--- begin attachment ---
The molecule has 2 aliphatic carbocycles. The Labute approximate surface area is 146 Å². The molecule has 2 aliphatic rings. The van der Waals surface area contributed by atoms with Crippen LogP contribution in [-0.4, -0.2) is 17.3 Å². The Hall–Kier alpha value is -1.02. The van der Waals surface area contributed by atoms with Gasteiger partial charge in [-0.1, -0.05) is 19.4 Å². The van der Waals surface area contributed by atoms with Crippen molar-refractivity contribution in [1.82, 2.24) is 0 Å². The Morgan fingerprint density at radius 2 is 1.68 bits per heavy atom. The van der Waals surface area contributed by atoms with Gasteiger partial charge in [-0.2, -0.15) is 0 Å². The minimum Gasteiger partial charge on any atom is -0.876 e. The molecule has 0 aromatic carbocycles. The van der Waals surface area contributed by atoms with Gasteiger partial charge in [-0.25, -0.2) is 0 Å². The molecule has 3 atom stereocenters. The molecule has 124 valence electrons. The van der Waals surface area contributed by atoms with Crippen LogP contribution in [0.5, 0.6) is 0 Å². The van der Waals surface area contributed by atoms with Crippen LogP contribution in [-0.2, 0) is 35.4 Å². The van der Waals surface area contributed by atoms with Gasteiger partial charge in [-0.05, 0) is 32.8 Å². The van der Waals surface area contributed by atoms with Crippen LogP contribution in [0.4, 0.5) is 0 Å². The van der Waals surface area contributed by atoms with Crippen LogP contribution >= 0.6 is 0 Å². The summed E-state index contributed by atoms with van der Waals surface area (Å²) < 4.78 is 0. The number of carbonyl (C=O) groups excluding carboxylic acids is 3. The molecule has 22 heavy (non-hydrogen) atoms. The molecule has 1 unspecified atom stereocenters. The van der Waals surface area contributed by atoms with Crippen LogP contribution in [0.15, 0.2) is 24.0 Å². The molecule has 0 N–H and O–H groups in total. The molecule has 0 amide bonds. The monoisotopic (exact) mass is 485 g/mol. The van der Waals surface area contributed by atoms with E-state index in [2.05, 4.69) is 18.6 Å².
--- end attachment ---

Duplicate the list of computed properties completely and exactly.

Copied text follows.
The molecule has 2 aliphatic carbocycles. The Labute approximate surface area is 146 Å². The molecule has 2 aliphatic rings. The van der Waals surface area contributed by atoms with Crippen LogP contribution in [-0.4, -0.2) is 17.3 Å². The Hall–Kier alpha value is -1.02. The van der Waals surface area contributed by atoms with Gasteiger partial charge in [-0.1, -0.05) is 19.4 Å². The van der Waals surface area contributed by atoms with Crippen molar-refractivity contribution in [1.82, 2.24) is 0 Å². The Morgan fingerprint density at radius 2 is 1.68 bits per heavy atom. The van der Waals surface area contributed by atoms with Gasteiger partial charge in [-0.2, -0.15) is 0 Å². The minimum Gasteiger partial charge on any atom is -0.876 e. The molecule has 0 aromatic carbocycles. The van der Waals surface area contributed by atoms with Gasteiger partial charge in [-0.25, -0.2) is 0 Å². The molecule has 3 atom stereocenters. The molecule has 124 valence electrons. The van der Waals surface area contributed by atoms with Crippen LogP contribution in [0.5, 0.6) is 0 Å². The van der Waals surface area contributed by atoms with Crippen LogP contribution in [-0.2, 0) is 35.4 Å². The van der Waals surface area contributed by atoms with Gasteiger partial charge in [-0.05, 0) is 32.8 Å². The van der Waals surface area contributed by atoms with Crippen LogP contribution in [0.4, 0.5) is 0 Å². The van der Waals surface area contributed by atoms with Crippen LogP contribution >= 0.6 is 0 Å². The summed E-state index contributed by atoms with van der Waals surface area (Å²) < 4.78 is 0. The number of carbonyl (C=O) groups excluding carboxylic acids is 3. The molecule has 22 heavy (non-hydrogen) atoms. The molecule has 1 unspecified atom stereocenters. The van der Waals surface area contributed by atoms with Crippen LogP contribution in [0.15, 0.2) is 24.0 Å². The molecule has 0 N–H and O–H groups in total. The molecule has 0 amide bonds. The monoisotopic (exact) mass is 485 g/mol. The van der Waals surface area contributed by atoms with E-state index in [2.05, 4.69) is 18.6 Å².